Monday, January 26, 2004

Cahill shows he has the right coaching stuff

Australian Open notebook

The Associated Press

MELBOURNE, Australia - Andre Agassi calls Darren Cahill a coach for all ages.

"He's coached the youngest No. 1 in the world, and he's coached the oldest No. 1 in the world," Agassi said Sunday after reaching the Australian Open quarterfinals. "Those stats are hard to argue with."

Cahill, an Australian who used to play on the tour, has been coaching Agassi for two years.

"Darren has made an incredible difference to my game," said Agassi, ranked No. 4 and bidding for his ninth major title.

"He constantly helps me improve by always being aware of the subtleties that make my game tick."

Cahill coached Lleyton Hewitt, who was the tour's youngest year-end No. 1 in 2001 at 20 years, eight months.

The oldest No. 1 since computer rankings were introduced is Agassi, who reached the top ranking in May at 33 and held that spot for 14 weeks.

ON THE RISE: Hewitt came face to face with another phenom, 17-year-old Spaniard Rafael Nadal, in the third round.

Hewitt won 7-6 (2), 7-6 (5), 6-2, but not before Nadal showed why he's so highly regarded. Nadal was making his Australian Open debut.

"He's a great player," Hewitt said. "All the good stuff you've heard and seen in the past, you know, he's going to be very good in a couple of years."

Nadal turned pro in 2001. In his Wimbledon debut last year he reached the third round; at 17, he was the youngest player to do so since 16-year-old Boris Becker in 1984. Nadal finished the year ranked No. 47, up from 235th in 2002.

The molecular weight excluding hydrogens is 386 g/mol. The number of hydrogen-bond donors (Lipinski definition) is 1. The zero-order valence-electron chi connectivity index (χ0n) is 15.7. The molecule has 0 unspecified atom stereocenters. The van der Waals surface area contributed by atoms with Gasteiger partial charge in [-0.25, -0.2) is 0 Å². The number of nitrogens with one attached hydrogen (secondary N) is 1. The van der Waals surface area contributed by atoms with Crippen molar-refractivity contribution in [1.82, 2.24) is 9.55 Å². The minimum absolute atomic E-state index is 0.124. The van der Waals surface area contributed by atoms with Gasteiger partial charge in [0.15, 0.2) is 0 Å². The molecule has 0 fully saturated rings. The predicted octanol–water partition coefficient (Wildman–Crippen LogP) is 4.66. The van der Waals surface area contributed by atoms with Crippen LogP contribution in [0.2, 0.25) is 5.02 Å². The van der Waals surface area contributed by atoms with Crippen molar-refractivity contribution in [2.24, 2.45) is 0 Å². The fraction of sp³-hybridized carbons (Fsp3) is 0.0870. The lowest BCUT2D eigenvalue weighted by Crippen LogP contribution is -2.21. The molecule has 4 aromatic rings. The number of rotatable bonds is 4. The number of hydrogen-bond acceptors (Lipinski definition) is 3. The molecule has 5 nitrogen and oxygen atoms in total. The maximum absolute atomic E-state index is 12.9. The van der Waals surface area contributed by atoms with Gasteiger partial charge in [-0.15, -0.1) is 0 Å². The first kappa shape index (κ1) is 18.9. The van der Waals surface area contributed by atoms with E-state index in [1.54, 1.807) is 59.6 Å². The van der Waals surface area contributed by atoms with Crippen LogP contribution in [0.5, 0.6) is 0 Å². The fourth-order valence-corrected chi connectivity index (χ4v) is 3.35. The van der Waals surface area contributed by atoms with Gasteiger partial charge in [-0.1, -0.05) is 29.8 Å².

TENNIS KIDS: John McEnroe wants an early - very early - scouting report on a future match between the children of Andre Agassi and Steffi Graf and those of Lleyton Hewitt and Kim Clijsters.

McEnroe, a commentator at the Australian Open, raised the possibility of such a match in a conversation with Agassi on Sunday.

Hewitt and Clijsters are engaged. Agassi and Graf have two children, Jaden Gil and Jaz Elle.

"If my son or daughter were to lose that match, 20 years from now, I'll be waiting for (the winner) in the finals or the next round," Agassi said. "I'll still be here."

SAW IT COMING: Amelie Mauresmo was not surprised to see Venus Williams make an early exit at the Australian Open.

Mauresmo had been unhappy that Venus Williams received a No. 3 seeding at the Australian Open. Williams was ranked No. 11 but was given the high seeding because of her Grand Slam play before she missed six months with an abdominal injury. Mauresmo was seeded fourth because of that decision.

Williams lost in the third round to 25th-seeded Lisa Raymond.

"Venus hadn't played in six months," Mauresmo said. "She needs a bit of time to get all her tennis back."

A GEM FOR COLOMBIA: Fabiola Zuluaga understands what her victory will mean for Colombia.

She beat Hungary's Aniko Kapros 6-4, 6-2 Sunday to become the first Colombian woman to reach a Grand Slam quarterfinal. Zuluaga, seeded 32nd, had never gotten past the third round in 12 previous Grand Slam attempts.

Zuluaga, playing in her third Australian Open, hopes her success will boost tennis' popularity in her homeland.

"It's great, what it means for my country," she said.

Zuluaga was asked about her next match, a far tougher test when she meets Amelie Mauresmo.

"First of all, I have to celebrate this," she said.

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